Thanks for participating.



1). I chose the spaceship over teleporting because the teleporting made me feel like I would have only been a clone of myself with my memory replaced as simulation and not the real Ashley.


Which was the point of this game.




2). I chose the silicone because my mind/memories is far more important to me to preserve than my physical form. For instance, I'd rather suffer from full body paralyzing and have my brain fully functional than to have a healthy body but suffer from dementia or Alzheimer's. I'm that type that considers my thought process much more important than physical.


Like I said before, it seems that memories are too important to us.

Do memories truly define who we are? If not, then who are we, truly?

Perhaps we are truly who we are? Perhaps we all share our memories?

Like I said, I believe this is one of the strongest argument that we are all unique and independent souls.




3). I chose death over freezing because 'losing the soul' is losing who you are. Death is not a fear of mine but losing who I am is.


Please explain more


What do you mean by 'losing who you are'?

Is it loss of memories? Loss of your body? What is it?



posted on Jan, 29 2009 @ 01:07 PM
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reply to post by Deaf Alien
 


The body is just a physical case. The actual person is inside. So to me, the person is their thoughts, feelings, emotions, memories, personality, soul etc.

As much as being paralyzed from the neck down would suck, I'd take that any day over having amnesia or dementia. To me, that's losing who you are (temporarily). Not death. Fortunately I've only known a few people who lost their minds in their latter years. They weren't the same 'people' although their bodies were fully functional. Then my grandmother died of ALS last January. She could hardly move but her brain was functional so we still had that emotional exchange.

I hope I'm making sense. lol

The 'body' is just a shell. The soul/personality I believe is eternal and who the person is. Therefore, my body can go through whatever it must- including death and decay, but the decay of my mind/personality/emotions/soul is what would be my main concern.



posted on Jan, 29 2009 @ 01:40 PM
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reply to post by AshleyD
 




The body is just a physical case. The actual person is inside. So to me, the person is their thoughts, feelings, emotions, memories, personality, soul etc.


Precisely. But who is this person inside?

This reminds me of the book "Remember, Be Here Now" by Ram Dass. It might be a trippy book, but one thing struck me in this book is the peeling of an onion.

If you keep peeling onion, layers after layers keep coming off. You might be 'peeling' off your thoughts, feelings, emotions, memories, personality, etc. But what is left?

This is what personal identity or more appropriately called a soul is.




As much as being paralyzed from the neck down would suck, I'd take that any day over having amnesia or dementia.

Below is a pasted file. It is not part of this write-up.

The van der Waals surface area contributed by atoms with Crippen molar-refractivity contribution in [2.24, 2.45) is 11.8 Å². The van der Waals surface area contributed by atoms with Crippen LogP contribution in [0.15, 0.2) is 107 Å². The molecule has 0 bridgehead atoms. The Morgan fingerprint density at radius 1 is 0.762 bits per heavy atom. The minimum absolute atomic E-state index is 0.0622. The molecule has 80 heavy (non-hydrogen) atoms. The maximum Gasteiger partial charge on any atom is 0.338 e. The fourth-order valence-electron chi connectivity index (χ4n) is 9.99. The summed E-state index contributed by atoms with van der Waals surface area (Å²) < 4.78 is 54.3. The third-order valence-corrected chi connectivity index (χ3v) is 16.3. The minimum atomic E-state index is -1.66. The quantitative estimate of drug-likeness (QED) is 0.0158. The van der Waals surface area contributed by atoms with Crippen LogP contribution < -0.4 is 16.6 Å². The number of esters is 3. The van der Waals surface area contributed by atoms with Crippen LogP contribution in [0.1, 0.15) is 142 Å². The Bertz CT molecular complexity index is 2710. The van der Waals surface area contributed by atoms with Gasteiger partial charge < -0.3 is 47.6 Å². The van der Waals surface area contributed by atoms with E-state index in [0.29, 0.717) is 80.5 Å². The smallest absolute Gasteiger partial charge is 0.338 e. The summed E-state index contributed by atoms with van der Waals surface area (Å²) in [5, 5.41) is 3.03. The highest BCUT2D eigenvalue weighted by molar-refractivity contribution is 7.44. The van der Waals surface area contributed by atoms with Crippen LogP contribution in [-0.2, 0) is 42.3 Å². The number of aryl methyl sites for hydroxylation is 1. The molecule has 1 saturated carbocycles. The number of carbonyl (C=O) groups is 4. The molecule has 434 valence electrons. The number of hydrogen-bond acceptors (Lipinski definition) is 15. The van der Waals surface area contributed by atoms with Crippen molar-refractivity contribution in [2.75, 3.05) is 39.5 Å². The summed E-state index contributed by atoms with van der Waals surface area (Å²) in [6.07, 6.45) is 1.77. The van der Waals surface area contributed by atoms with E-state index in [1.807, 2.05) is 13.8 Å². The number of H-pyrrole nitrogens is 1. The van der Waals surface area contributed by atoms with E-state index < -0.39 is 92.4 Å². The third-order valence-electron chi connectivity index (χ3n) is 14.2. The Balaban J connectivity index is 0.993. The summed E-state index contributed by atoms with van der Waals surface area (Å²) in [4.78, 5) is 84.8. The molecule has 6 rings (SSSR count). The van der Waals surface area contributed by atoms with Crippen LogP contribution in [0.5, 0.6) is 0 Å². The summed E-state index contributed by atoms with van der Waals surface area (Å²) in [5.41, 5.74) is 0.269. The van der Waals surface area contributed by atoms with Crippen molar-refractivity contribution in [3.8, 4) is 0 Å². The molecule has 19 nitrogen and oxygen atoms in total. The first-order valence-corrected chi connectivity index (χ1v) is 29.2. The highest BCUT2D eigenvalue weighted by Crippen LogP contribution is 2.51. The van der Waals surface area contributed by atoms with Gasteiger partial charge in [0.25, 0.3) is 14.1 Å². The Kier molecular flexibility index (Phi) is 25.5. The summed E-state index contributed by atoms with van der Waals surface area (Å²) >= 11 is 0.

Oh yes. I had a co-worker who was paralyzed from the neck down from playing in Marshall University football game. He was very much alive as before, maybe even more so. So, I understand your point.



To me, that's losing who you are (temporarily). Not death. Fortunately I've only known a few people who lost their minds in their latter years. They weren't the same 'people' although their bodies were fully functional. Then my grandmother died of ALS last January. She could hardly move but her brain was functional so we still had that emotional exchange.


Oh yes, I know. But this is another topic. I have some stories but that's another topic





I hope I'm making sense. lol


No you don't. No, I'm just kidding





The 'body' is just a shell. The soul/personality I believe is eternal and who the person is. Therefore, my body can go through whatever it must- including death and decay, but the decay of my mind/personality/emotions/soul is what would be my main concern.


Agreed.




posted on Jan, 29 2009 @ 01:58 PM
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I found a thread of similar topic and questions that you might be interested in:
The body, consciousness, and Altered Carbon



posted on Jan, 29 2009 @ 02:41 PM
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Originally posted by Deaf Alien


That's just it. What do you mean when you say that you want to keep yourself as yourself?



Well it said my brain and body would be destroyed... as my thoughts/memories are stored in my brain.. i wanted to keep them intact.
Wasn't too fussed about the body but hey, didn't have the option to split them.




Basically, it all comes down to this: who are you?



I am a being.
I have my mind and, i believe, my soul.
I wanted to keep it intact and preserve ME.
And as you said...it is MY soul...nobody elses.... i am an individual i believe we all are... but i do believe we are connected somehow...




[edit on 29/1/09 by blupblup]